Thirdly, Foxtel creates award-winning Australian TV, showcasing the best of Australian creativity.
Recent examples of drama have included Logie award-winning The Devil’s Playground and Wentworth and the BBC production Banished.
Coming soon will be the complex psychological thriller The Kettering Incident, and in September A Place to Call Home, an example where Foxtel saved a much-loved show that no longer had a place on free to air television. It’s also an innovative collaboration between Foxtel and Network Seven, which is producing the show for us.
And going into production next week in Canberra is Secret City, a political thriller starring Jackie Weaver, Anna Torv and Dan Wyllie.
We create a raft of other highly successful programs in genres such as comedy, factual, and lifestyle, such as Open Slather, The Real Housewives of Melbourne, Coast Australia, River Cottage Australia and many, many more.
As has been mentioned, I recently announced plans to double the amount that Foxtel invests in local content.
Australian audiences love to watch Australian stories and hear Australian voices; and our investment adds to the cultural heritage of our country and creates jobs for thousands of Australians.
We are also ensuring that our great content is available to our customers whenever and however they want it. While many people love to watch linear channels, increasingly the ideal viewer experience is about control, flexibility and mobility.
The recently launched iQ3 is a truly revolutionary box with amazing functionality, and more to come as the platform evolves.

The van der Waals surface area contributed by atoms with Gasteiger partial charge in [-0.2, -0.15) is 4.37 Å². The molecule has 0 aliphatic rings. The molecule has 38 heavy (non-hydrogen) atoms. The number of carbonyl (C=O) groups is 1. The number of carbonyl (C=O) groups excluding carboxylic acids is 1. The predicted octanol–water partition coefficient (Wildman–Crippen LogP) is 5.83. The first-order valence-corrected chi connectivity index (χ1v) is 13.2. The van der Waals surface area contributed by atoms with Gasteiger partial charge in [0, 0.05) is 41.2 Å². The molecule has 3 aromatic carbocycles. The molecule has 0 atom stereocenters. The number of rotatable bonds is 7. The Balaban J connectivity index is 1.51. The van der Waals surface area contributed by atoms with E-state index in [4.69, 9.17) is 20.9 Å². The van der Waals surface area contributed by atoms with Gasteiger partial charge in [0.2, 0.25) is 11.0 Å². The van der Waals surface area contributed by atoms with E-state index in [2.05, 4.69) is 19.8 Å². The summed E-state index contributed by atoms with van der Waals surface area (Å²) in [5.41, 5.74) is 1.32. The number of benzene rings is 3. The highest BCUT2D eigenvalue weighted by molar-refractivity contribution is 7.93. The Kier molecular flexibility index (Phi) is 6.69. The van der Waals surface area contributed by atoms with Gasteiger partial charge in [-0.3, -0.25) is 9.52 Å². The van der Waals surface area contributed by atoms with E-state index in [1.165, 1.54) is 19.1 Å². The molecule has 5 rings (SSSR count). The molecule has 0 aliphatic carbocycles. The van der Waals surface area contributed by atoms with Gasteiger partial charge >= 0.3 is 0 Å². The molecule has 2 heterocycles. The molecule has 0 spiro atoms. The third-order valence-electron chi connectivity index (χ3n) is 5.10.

The key to the power of iQ3 is that it seamlessly integrates the broadcast stream with IP delivered content.
So for example, when you turn on the TV and a show you want to watch has already started you can hit “start over” and the box will change from broadcast to an IP stream and start at the beginning of the program.
Foxtel Go is another great innovation. We led the way globally with its precursor, the London Olympics app, which was described by the IOC as the best such product in the world.
Go meets consumers’ increasing desire to be able to watch what they want when and where they want it.
We will continue to develop both Go and iQ3. For example, in a future iteration of iQ3 you will be able to begin a program on you television set, pause it and resume watching on a mobile device via Foxtel Go when you leave the house.
As I’ve said, the product is only one part of a successful business. Just as critical is to make it available at a price perceived as value for money. This is why we radically changed our pricing model last November and why we launched exciting new IP products like Foxtel Play and Presto.
Our recent results show that the combination of our great content and our new products and price points is working extremely well.
At the same time that competition in the market was heating up, Foxtel added nearly 230,000 new customers last year. That represents an 8.6% growth in our customer base, the highest rate of increase in many years.
Foxtel is now in over 2.8 million households and is used by over 7 million people per month.
To take the bold step of halving the entry price of our product was not without risk. However, our research clearly showed that consumers wanted Foxtel, but many felt the entry price was too expensive.